Springtime Friends in September

Response to another RandomMichelle prompt. Fair warning for adult language.

Margot had never had a favourite number, like her best friend Alana. Her number was seven. She does have a least favourite. It’s 40.
“I love it,” Alana said.
“Yes, but we long ago established that you’re not normal,” Margot responded.
“I think you’ve got that backward. You’re the one who said she feels like an alien. I’m perfectly human.”
Margot cocks open an eye lid, closes it hastily and covers her eyes with her arm for good measure. Light is her enemy.
“Aaargh aging sucks. My body feels like it’s mutating daily. I have enjoyed 20/20 vision my entire life. Now light hurts and my body hurts on waking, my limbs, my joints, I think even my damn hair follickles are rebelling against this damned decade.”
“It’s not so bad,” Alana responded. “It’s so liberating to be able to say exactly what you think.”
“Oh fuck you.”
“See what I mean.”
Rolling her eyes hurt but it had to be done.
Lying there, the fabric of the couch both hot and itchy against her skin, Margot allowed herself to feel thoroughly sorry for herself. She may have even squeezed out a few tears. She felt like one of those alien things in V who wore human like a skin over something greener, more reptilian, darker, and that greener reptilian thing had no love for humanity. In fact, it seemed determined to suck the life out of it. Suck the life out of her.
Alana kicked her just then, right in the shin, from the other end of the couch where she sat knees drawn up.
“What? I didn’t even say anything!”
“I can read your face.”
She cocked an eyebrow, seeing nothing but knees, hers and Alana’s, just like when they were girls.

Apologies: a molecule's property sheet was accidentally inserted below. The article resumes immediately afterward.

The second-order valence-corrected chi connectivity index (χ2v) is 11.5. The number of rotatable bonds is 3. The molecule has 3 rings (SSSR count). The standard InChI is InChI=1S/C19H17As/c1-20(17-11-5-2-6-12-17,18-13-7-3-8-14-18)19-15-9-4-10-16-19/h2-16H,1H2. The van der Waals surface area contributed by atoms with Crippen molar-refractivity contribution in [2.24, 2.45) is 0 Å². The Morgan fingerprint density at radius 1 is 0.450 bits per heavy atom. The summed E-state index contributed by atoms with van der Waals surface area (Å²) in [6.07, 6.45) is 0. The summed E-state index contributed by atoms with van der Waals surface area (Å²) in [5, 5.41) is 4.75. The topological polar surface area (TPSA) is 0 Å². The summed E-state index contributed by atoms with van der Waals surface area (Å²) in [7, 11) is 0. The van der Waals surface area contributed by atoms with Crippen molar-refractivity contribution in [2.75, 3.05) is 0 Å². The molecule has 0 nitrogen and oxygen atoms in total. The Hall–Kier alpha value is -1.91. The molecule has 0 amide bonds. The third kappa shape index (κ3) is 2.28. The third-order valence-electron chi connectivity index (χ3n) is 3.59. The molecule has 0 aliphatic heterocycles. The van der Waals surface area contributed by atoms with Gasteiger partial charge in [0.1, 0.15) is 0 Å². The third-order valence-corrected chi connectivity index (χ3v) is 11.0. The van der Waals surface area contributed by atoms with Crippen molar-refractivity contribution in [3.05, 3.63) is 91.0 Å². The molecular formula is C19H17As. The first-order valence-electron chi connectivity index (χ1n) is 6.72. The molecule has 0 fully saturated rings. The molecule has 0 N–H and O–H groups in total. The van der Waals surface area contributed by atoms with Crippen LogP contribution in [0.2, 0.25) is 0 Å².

“You can’t even see my face.” And, so what if she sounded around five years old.
“That’s how well I know you.”
Margot sighed. “Well, I’m glad somebody does, because I barely know myself these days.”
“Aww, chin up, boo. This too shall pass. You’ll go to the doctor, up your prescription, and be good as new.”
She supposed that was true. This wasn’t permanent – but what if it is, a small devilish part of her brain, insisted.
“…But it isn’t,” she said, aloud.
“That’s right, it isn’t,” Alana said. “Soon you’ll be as good as new… ish.”
And Margot genuinely laughed at that. Alana was right; she had life. That was worth getting up for; even if her body was letting her down like a little bitch.
But trust Alana not to leave well enough alone. “And look at the bright side, we’re winning; all that’s left to overcome before death is menopause, and that’s not for another …five years at least.”
Margot didn’t even bother opening her eyes.
“Again, and sincerely, with everything in me, Fuck You, Alana.”
“Love you, too, boo.”


One thought on “Springtime Friends in September

  1. Pingback: Photo-Fiction #48 | Random_Michelle

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